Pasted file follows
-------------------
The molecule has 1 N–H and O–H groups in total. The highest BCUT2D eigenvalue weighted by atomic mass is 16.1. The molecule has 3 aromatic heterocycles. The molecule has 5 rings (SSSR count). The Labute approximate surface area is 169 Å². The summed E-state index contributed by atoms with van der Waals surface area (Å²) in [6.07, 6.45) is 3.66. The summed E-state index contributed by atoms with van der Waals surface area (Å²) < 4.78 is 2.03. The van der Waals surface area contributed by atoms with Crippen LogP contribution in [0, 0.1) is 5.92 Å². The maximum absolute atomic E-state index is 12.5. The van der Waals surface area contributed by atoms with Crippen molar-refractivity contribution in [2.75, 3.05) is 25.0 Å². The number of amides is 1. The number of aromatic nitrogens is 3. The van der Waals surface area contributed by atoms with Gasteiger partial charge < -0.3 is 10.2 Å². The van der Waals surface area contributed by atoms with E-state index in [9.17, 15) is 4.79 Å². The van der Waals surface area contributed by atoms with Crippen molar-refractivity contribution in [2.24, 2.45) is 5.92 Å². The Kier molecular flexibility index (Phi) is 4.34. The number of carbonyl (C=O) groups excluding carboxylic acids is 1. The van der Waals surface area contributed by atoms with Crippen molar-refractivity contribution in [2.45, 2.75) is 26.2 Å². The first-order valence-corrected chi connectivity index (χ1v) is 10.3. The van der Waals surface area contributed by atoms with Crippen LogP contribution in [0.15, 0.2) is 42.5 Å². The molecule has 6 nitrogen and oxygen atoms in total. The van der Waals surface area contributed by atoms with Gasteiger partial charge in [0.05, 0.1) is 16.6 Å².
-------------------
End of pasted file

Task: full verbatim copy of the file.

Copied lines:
The molecule has 1 N–H and O–H groups in total. The highest BCUT2D eigenvalue weighted by atomic mass is 16.1. The molecule has 3 aromatic heterocycles. The molecule has 5 rings (SSSR count). The Labute approximate surface area is 169 Å². The summed E-state index contributed by atoms with van der Waals surface area (Å²) in [6.07, 6.45) is 3.66. The summed E-state index contributed by atoms with van der Waals surface area (Å²) < 4.78 is 2.03. The van der Waals surface area contributed by atoms with Crippen LogP contribution in [0, 0.1) is 5.92 Å². The maximum absolute atomic E-state index is 12.5. The van der Waals surface area contributed by atoms with Crippen molar-refractivity contribution in [2.75, 3.05) is 25.0 Å². The number of amides is 1. The number of aromatic nitrogens is 3. The van der Waals surface area contributed by atoms with Gasteiger partial charge < -0.3 is 10.2 Å². The van der Waals surface area contributed by atoms with E-state index in [9.17, 15) is 4.79 Å². The van der Waals surface area contributed by atoms with Crippen molar-refractivity contribution in [2.24, 2.45) is 5.92 Å². The Kier molecular flexibility index (Phi) is 4.34. The number of carbonyl (C=O) groups excluding carboxylic acids is 1. The van der Waals surface area contributed by atoms with Crippen molar-refractivity contribution in [2.45, 2.75) is 26.2 Å². The first-order valence-corrected chi connectivity index (χ1v) is 10.3. The van der Waals surface area contributed by atoms with Crippen LogP contribution in [0.15, 0.2) is 42.5 Å². The molecule has 6 nitrogen and oxygen atoms in total. The van der Waals surface area contributed by atoms with Gasteiger partial charge in [0.05, 0.1) is 16.6 Å².